This was going to be three stars, but by the time I got to the end of the book, it was a four.
Kirra Hayward is an ordinary sixteen year old – smarter than most, but otherwise completely anonymous. When she stumbles across an unusual puzzle on the internet and manages to solve it, she has no idea of what she’s letting herself in for. Kidnapped by a shadowy organisation known only as The Industry, Kirra soon discovers how valuable her code-breaking skills are. And when she stubbornly refuses to help them, they decide to break her … by any means at their disposal. Kirra knows that to protect herself, she must trust no one, not even her fellow prisoner, Milo. But as time goes by she realises he might be the only person she can rely on …
- This dislike is all my fault. I accidentally read a spoiler of a major plot twist. It made it hard for me to enjoy the book (mostly just the first half) because I knew where it was headed. Fortunately, the second half had a lot of exciting word building that kept me hooked until the last page.
- No real explanation of how Kirra can crack the code. I mean, there sort of is one, but the explanation from Kirra is pretty much, “I don’t know, I just look at the string of numbers and letters and see it.” It made me wonder if there was going to be a fantasy element, but there wasn’t.
- Not enough Lena. I wished we had gotten to know her more because she played such a huge role in Kirra’s character development.
- Nice, touching moments. There were three things in this book that really touched me.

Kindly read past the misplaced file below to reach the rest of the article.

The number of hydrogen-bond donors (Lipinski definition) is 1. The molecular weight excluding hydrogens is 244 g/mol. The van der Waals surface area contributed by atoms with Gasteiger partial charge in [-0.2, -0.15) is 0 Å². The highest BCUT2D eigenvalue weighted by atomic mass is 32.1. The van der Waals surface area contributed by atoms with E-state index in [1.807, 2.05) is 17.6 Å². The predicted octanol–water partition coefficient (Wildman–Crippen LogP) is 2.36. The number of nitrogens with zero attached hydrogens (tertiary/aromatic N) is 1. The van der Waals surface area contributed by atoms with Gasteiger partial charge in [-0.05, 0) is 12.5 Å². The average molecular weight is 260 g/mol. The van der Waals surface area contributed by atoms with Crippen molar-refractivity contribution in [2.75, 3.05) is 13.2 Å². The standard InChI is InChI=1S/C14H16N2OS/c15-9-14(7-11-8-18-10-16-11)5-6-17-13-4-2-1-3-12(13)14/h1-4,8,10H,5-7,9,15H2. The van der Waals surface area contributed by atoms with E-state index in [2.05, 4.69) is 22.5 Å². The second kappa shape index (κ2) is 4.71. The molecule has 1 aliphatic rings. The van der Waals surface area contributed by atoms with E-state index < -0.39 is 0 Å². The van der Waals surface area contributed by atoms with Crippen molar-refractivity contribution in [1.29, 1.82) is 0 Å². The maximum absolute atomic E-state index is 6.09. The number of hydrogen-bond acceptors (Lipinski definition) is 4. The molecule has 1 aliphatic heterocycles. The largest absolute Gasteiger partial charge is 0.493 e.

- It’s established early on that Kirra is a loner. She doesn’t have any real friends. But then her younger brother finally starts high school. Kirra’s sitting on her own and he comes up to her and asks/offers if he can hang out with her but she says it’s alright, that she’s fine. She knows he’s got friends of his own, and she doesn’t want to take him away from them, so even if, deep down inside, she would’ve loved to hang out with him and not be lonely, she let him go. I’ve already mentioned before that I have a weakness for sibling relationships in books, so reading this sweet little moment warmed my heart.
- There’s this lovely moment with Milo and Kirra. They’ve been stuck in prison together for a while, going a little crazy from their situation, and Milo’s trying to get to know her. Rose Foster does a wonderful job setting up that moment, and then she does a wonderful job executing it: dialogue, with no dialogue tags. Just a simple exchange of questions and answers. It was a moment that made me genuinely smile.
- Kirra’s arc with Lena. It was just nice having a kind soul amidst the brutality of the world Kirra was thrown into. I love the connection she forms with Lena and how that keeps her strong throughout the book.
- The Industry. The concept of criminal organisations isn’t a new one, but it was exciting nonetheless. I think this is mostly because we get to see it through the eyes of someone who is young and has no idea about this world that is so morally grey.
I’m kind of annoyed that the second book isn’t in any of my Council’s libraries because I really want to read it. Desmond, in particular, is a character shrouded in so much mystery despite being present for a good chunk of the book. The thing I look forward to the most is seeing how Kirra will navigate this new life of hers, especially after the big truth bomb that happened towards the end.